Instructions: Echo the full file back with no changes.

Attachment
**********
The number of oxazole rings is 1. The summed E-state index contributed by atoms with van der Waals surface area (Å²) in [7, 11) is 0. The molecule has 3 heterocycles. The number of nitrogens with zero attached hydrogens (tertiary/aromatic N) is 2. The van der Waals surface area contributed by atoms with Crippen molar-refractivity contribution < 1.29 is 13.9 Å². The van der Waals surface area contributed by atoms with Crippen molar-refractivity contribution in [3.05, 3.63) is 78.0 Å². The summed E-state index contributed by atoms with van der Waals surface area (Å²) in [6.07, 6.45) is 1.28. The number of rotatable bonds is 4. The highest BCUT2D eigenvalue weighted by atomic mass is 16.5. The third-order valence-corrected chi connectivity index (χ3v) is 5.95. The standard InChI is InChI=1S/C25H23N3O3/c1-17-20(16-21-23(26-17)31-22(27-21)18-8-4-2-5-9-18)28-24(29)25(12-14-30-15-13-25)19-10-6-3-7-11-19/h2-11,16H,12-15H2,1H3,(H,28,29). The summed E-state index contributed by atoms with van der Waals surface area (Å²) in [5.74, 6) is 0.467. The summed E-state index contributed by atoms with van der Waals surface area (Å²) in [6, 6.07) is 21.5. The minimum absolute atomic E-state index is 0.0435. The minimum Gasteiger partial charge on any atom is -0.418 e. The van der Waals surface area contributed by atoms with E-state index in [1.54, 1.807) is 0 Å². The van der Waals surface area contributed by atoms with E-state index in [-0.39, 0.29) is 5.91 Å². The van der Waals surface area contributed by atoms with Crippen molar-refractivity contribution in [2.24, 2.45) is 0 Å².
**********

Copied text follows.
The number of oxazole rings is 1. The summed E-state index contributed by atoms with van der Waals surface area (Å²) in [7, 11) is 0. The molecule has 3 heterocycles. The number of nitrogens with zero attached hydrogens (tertiary/aromatic N) is 2. The van der Waals surface area contributed by atoms with Crippen molar-refractivity contribution < 1.29 is 13.9 Å². The van der Waals surface area contributed by atoms with Crippen molar-refractivity contribution in [3.05, 3.63) is 78.0 Å². The summed E-state index contributed by atoms with van der Waals surface area (Å²) in [6.07, 6.45) is 1.28. The number of rotatable bonds is 4. The highest BCUT2D eigenvalue weighted by atomic mass is 16.5. The third-order valence-corrected chi connectivity index (χ3v) is 5.95. The standard InChI is InChI=1S/C25H23N3O3/c1-17-20(16-21-23(26-17)31-22(27-21)18-8-4-2-5-9-18)28-24(29)25(12-14-30-15-13-25)19-10-6-3-7-11-19/h2-11,16H,12-15H2,1H3,(H,28,29). The summed E-state index contributed by atoms with van der Waals surface area (Å²) in [5.74, 6) is 0.467. The summed E-state index contributed by atoms with van der Waals surface area (Å²) in [6, 6.07) is 21.5. The minimum absolute atomic E-state index is 0.0435. The minimum Gasteiger partial charge on any atom is -0.418 e. The van der Waals surface area contributed by atoms with E-state index in [1.54, 1.807) is 0 Å². The van der Waals surface area contributed by atoms with E-state index in [-0.39, 0.29) is 5.91 Å². The van der Waals surface area contributed by atoms with Crippen molar-refractivity contribution in [2.24, 2.45) is 0 Å².